Using Enhancement Mode GaN-on-Silicon Power FETs

GaN MOSFETはトランスコンダクタンスが大きいため、


dv/dt Immunity

A high, positive-voltage slew rate (dv/dt) on the
drain of an off-state device can occur in both hard and
soft-switching applications,
and is characterized by a quick charging of the device’s capacitances as depicted in Figure 6.

During this dv/dt event, the drain-source capacitance (CDS) is charged.
Concurrently, the gate-drain (CGD) and gate-source (CGS)
capacitors in series also are charged.
If unaddressed, the charging current through the CGD capacitor will flow through and charge CGS beyond VTH and turn
the device on.
This event, sometimes called Miller turn-on and well known to MOSFET users, can be very dissipative.

To determine the dv/dt susceptibility of a power device,
a Miller charge ratio (QGD/QGS1),
as a function of drain-to-source voltage,
needs to be evaluated.
A Miller ratio of less than one will guarantee theoretical dv/dt immunity [1].
In Figure 7, the large reduction of Miller ratios in EPC’s latest generation eGaN FETs is shown,
reduced by at least a factor of twoand resulting in the entire product line falling below a value of 1 at half their rated voltage.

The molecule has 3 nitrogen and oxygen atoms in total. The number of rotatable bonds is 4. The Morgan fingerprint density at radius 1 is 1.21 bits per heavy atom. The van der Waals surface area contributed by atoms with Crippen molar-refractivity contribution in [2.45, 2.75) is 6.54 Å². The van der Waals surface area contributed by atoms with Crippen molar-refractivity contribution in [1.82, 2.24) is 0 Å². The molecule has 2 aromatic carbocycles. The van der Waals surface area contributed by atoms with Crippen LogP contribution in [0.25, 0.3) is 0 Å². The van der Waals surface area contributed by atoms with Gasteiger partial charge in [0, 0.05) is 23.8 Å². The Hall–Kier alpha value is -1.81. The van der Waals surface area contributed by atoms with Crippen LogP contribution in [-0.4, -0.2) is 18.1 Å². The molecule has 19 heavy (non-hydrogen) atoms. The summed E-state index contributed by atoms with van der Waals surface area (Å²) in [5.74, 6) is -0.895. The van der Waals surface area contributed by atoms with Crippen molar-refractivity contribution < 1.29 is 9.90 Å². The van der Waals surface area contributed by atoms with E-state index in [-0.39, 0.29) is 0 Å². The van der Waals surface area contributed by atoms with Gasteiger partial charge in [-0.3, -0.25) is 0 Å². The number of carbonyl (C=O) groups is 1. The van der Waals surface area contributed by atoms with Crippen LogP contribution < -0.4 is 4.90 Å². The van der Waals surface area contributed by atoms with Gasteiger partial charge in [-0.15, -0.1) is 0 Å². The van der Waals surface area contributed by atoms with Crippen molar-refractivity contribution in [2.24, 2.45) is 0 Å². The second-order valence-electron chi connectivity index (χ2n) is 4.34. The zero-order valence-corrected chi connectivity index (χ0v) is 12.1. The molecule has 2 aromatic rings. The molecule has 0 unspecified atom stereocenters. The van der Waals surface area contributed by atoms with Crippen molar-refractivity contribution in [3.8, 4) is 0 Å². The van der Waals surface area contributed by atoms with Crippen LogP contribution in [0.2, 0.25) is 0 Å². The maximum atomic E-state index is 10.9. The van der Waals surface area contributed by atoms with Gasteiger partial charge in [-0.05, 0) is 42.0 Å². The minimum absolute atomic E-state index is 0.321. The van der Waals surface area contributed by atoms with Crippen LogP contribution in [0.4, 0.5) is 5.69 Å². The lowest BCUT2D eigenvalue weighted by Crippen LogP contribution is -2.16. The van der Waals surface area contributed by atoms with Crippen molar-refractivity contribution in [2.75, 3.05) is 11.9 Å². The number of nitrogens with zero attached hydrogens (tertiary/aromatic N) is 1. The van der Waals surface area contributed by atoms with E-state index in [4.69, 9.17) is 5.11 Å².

Also plotted, as triangular dots,
in Figure 7 are Miller ratios for current silicon MOSFETs which in general are much higher.

di/dt Immunity

A rising current through an off-state device,
as shown in Figure 8,

will induce a step voltage across the common-source inductance (CSI).
This positive voltage step will induce an opposing voltage across

For a rising current, this causes the gate voltage to be driven to a negative value and,
with insufficient damping of the off-state gate loop LCR resonant
this initial negative voltage step across the gate could induce positive ringing
and cause an unintended turn-on and shoot-through as shown in
Figure 9.

It is possible to avoid this type of di/dt turn-on by sufficiently damping the gate turn-off loop,
although some level of undershoot may be preferred as described in the dv/dt immunity case above.
However, increasing the gate turn-off power loop damping through an increase in gate pulldown resistance would negatively impact dv/dt immunity.
Thus, adjusting gate resistance alone for devices with marginal Miller charge ratios may not be enough to avoid di/dt and/or dv/dt turn-on.
A better solution is to limit the size of the CSI through improved packaging and device layout.
This is accomplished by separating the gate and power loops to as close to the GaN device as possible,
and minimizing the internal source inductance of the GaN device, which will remain common to both loops.